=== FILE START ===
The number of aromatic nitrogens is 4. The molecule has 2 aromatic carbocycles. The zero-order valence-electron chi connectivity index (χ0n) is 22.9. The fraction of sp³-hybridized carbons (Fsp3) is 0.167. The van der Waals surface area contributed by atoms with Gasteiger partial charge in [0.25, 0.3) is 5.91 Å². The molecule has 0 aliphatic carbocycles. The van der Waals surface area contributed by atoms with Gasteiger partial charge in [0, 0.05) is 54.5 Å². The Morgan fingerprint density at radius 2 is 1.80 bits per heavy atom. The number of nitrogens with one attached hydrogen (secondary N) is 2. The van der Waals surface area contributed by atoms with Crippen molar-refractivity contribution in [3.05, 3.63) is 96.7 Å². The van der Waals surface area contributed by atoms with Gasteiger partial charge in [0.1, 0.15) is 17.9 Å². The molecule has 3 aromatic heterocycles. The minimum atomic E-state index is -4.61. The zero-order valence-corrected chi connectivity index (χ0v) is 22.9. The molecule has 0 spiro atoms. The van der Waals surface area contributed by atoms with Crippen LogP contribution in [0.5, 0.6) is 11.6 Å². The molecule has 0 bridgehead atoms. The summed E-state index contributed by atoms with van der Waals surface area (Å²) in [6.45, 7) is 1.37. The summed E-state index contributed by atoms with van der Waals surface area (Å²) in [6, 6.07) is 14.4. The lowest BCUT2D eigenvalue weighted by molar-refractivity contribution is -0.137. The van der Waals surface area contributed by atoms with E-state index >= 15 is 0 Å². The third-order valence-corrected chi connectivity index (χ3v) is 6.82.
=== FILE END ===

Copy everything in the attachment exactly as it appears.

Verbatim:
The number of aromatic nitrogens is 4. The molecule has 2 aromatic carbocycles. The zero-order valence-electron chi connectivity index (χ0n) is 22.9. The fraction of sp³-hybridized carbons (Fsp3) is 0.167. The van der Waals surface area contributed by atoms with Gasteiger partial charge in [0.25, 0.3) is 5.91 Å². The molecule has 0 aliphatic carbocycles. The van der Waals surface area contributed by atoms with Gasteiger partial charge in [0, 0.05) is 54.5 Å². The Morgan fingerprint density at radius 2 is 1.80 bits per heavy atom. The number of nitrogens with one attached hydrogen (secondary N) is 2. The van der Waals surface area contributed by atoms with Crippen molar-refractivity contribution in [3.05, 3.63) is 96.7 Å². The van der Waals surface area contributed by atoms with Gasteiger partial charge in [0.1, 0.15) is 17.9 Å². The molecule has 3 aromatic heterocycles. The minimum atomic E-state index is -4.61. The zero-order valence-corrected chi connectivity index (χ0v) is 22.9. The molecule has 0 spiro atoms. The van der Waals surface area contributed by atoms with Crippen LogP contribution in [0.5, 0.6) is 11.6 Å². The molecule has 0 bridgehead atoms. The summed E-state index contributed by atoms with van der Waals surface area (Å²) in [6.45, 7) is 1.37. The summed E-state index contributed by atoms with van der Waals surface area (Å²) in [6, 6.07) is 14.4. The lowest BCUT2D eigenvalue weighted by molar-refractivity contribution is -0.137. The van der Waals surface area contributed by atoms with E-state index >= 15 is 0 Å². The third-order valence-corrected chi connectivity index (χ3v) is 6.82.